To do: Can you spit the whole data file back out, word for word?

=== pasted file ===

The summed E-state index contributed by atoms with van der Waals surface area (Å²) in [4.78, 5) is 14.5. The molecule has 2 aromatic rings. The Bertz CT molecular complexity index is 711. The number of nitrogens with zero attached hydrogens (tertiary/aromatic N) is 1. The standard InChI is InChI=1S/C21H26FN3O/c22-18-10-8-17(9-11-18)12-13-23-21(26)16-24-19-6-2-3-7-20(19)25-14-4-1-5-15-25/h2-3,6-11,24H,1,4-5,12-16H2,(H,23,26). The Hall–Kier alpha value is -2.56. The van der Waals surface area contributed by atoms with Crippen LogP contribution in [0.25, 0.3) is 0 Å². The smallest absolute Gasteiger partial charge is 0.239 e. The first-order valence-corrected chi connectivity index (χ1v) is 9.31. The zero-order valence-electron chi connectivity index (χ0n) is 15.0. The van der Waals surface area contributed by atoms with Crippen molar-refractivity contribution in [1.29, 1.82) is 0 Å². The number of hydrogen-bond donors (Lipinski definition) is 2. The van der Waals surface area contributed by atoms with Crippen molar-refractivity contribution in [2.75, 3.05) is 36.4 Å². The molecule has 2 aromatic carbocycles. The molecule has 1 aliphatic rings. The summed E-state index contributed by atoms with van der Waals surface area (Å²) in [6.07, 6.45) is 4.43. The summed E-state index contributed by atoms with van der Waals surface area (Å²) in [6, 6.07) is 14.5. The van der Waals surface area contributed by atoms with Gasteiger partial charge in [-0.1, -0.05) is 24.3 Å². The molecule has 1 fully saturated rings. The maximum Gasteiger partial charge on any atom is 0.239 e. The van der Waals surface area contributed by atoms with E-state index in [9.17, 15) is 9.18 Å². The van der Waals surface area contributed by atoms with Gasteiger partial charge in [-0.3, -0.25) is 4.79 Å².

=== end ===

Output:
The summed E-state index contributed by atoms with van der Waals surface area (Å²) in [4.78, 5) is 14.5. The molecule has 2 aromatic rings. The Bertz CT molecular complexity index is 711. The number of nitrogens with zero attached hydrogens (tertiary/aromatic N) is 1. The standard InChI is InChI=1S/C21H26FN3O/c22-18-10-8-17(9-11-18)12-13-23-21(26)16-24-19-6-2-3-7-20(19)25-14-4-1-5-15-25/h2-3,6-11,24H,1,4-5,12-16H2,(H,23,26). The Hall–Kier alpha value is -2.56. The van der Waals surface area contributed by atoms with Crippen LogP contribution in [0.25, 0.3) is 0 Å². The smallest absolute Gasteiger partial charge is 0.239 e. The first-order valence-corrected chi connectivity index (χ1v) is 9.31. The zero-order valence-electron chi connectivity index (χ0n) is 15.0. The van der Waals surface area contributed by atoms with Crippen molar-refractivity contribution in [1.29, 1.82) is 0 Å². The number of hydrogen-bond donors (Lipinski definition) is 2. The van der Waals surface area contributed by atoms with Crippen molar-refractivity contribution in [2.75, 3.05) is 36.4 Å². The molecule has 2 aromatic carbocycles. The molecule has 1 aliphatic rings. The summed E-state index contributed by atoms with van der Waals surface area (Å²) in [6.07, 6.45) is 4.43. The summed E-state index contributed by atoms with van der Waals surface area (Å²) in [6, 6.07) is 14.5. The van der Waals surface area contributed by atoms with Gasteiger partial charge in [-0.1, -0.05) is 24.3 Å². The molecule has 1 fully saturated rings. The maximum Gasteiger partial charge on any atom is 0.239 e. The van der Waals surface area contributed by atoms with E-state index in [9.17, 15) is 9.18 Å². The van der Waals surface area contributed by atoms with Gasteiger partial charge in [-0.3, -0.25) is 4.79 Å².